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If that even works (signal-to-noise ratio issues abound here), what would that accomplish?  You look at it and go, "yep, that's a strike."  Then what?

If pieced into the main room duck tape a patch across the hole to stop the air escaping. Pipes can be sealed with a plaster. Broken windows can be covered.

Damage to outside parts of the spacecraft may have to be repaired by a robot or EVA. Such a repair was performed to the ISS solar panels on January 30, 2007. There may be a way to glue or weld heat shield material across a hole the size of Columbia's.

Duct tape / plaster is not exactly what you want keeping reentry gasses/temperatures from breaching your delicate spacecraft.

Repairs have to defend against:
a. vacuum
b. and reentry.

Spacestations do not reenter so they just need defending against vacuum.

The outside of a capsule will need additional heat shield material to defend it or will have to sit around in space until a replacement covering can be launched and fitted.

Filling holes in Space Shuttles was investigated, I do not know if any of that knowledge can be adapted for the new capsules.

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A couple of thoughts-
-Using accelerometers to detect impacts might work above some threshold.  But how to remove the non-impact twitches?  (E.g., collant flowing, astronauts shifting in seats, etc.). You can't have the master alarm going off every 10 seconds.

-Triangulating sounds would probably be a nasty business of modeling, because the microphones are (presumably) attached to metal, and the sound waves would be propagating through the metal structures of the spacecraft.  You'd need to have some sort of acoustical model (edit: which could well be very different than the one used to analyze launch noise) and pinpointing a hit for detailed inspection might not be possible.  I could easily imagine saying, "Oh, we took a hit on the aft," but saying, "It's at PICA chunk 387" or whatever sounds like too much to ask.

-There was a good point made above, that just because the analysis says MMOD is the risk driving the LOCV stats doesn't mean it's that much worse than any number of others.  If MMOD is 1/1500, say, there may be a whole bunch at 1/1510.  We will almost surely not be told thedetailed numbers for proprietary reasons.  I doubt Contractor A wants Contractor B to know their numbers and be able to snipe at them in reports and future proposals.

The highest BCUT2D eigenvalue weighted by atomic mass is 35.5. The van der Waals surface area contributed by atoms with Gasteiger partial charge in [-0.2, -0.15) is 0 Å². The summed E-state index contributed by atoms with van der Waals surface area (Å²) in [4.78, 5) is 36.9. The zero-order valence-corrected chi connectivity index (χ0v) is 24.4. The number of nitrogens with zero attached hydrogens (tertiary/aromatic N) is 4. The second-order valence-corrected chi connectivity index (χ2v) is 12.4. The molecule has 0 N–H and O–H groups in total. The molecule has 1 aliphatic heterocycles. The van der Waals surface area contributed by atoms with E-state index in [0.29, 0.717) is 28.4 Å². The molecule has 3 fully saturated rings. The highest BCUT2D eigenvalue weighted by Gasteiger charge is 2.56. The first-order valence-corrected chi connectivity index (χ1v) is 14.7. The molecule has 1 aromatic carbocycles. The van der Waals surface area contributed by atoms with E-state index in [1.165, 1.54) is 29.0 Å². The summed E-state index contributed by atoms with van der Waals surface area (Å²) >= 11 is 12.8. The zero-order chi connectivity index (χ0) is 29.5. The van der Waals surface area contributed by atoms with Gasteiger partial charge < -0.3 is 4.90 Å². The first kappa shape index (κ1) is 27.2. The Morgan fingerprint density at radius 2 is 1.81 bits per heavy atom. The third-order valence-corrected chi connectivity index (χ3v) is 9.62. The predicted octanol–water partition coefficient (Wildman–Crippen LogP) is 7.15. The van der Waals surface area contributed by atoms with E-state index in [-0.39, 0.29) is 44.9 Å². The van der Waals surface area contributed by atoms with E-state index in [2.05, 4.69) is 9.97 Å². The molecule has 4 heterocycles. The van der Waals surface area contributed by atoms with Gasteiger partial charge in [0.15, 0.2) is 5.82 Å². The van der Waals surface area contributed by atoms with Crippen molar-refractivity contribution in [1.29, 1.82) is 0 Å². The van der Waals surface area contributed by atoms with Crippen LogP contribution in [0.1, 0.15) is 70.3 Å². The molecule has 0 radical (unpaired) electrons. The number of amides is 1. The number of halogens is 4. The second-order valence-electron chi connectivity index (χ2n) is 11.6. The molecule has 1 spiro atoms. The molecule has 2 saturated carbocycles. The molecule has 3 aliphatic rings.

-The two losses with which I'm most familiar, the shuttles, were from what I think of as known-knowns that turned out to be what I might describe as unknown-knowns (to coin a Rumsfeldian variant).  That is, both failure modes were recognized, but inaccurately characterized to the extent that they were judged as low risks, even though that did not turn out to be the case.  It seems to me that mischaracterized risk is different than a known-unknown.  Does that make sense?

Triangulation.

The speed of sound in aluminium is 6320 m/s.

Triangulation can work by differences in volume and the delay between sensors hearing the bang. To detect down to 1 cm 0.01 m (0.39 inches) the surface would have to be sampled 2*6320/0.01 = 1,264,000 times a second.

There are many off the shelf analoge-to-digital chips that will sample 8 bits a million times a second; for instance the Texas Instruments ADS7040, temperature range 40C to 125C, which costs less than a dollar.

To detect MMOD an accuracy of 5 cm may be sufficient. Aluminium is also a (near) worst case problem since it is a very good conductor of sound. At about 355 m/s air is an order of magnitude slower.

A practical system would have to handle several different types of material and filter out false alarms such as astronauts bouncing off the walls. I suspect that liquids going though pipes sounds different from the bang of something hitting the outside of a capsule.

Offline guckyfan

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Distinguishing a MMOD from normal station sounds is the easiest thing ever. It will have a very short sharp attack to identify. A very simple filter will do that. Even a hammer blow will be much slower.

They have devised materials to repair the Shuttle heat shield to some extent. Finding materials to mend a small hull breach will be many orders of magnitude easier. We are not talking about large ones as they will be exceedingly rare.

Others have already commented on triangulation. That may be somewhat tricky but once an impact is identified as MMOD it is worth the effort.

Offline woods170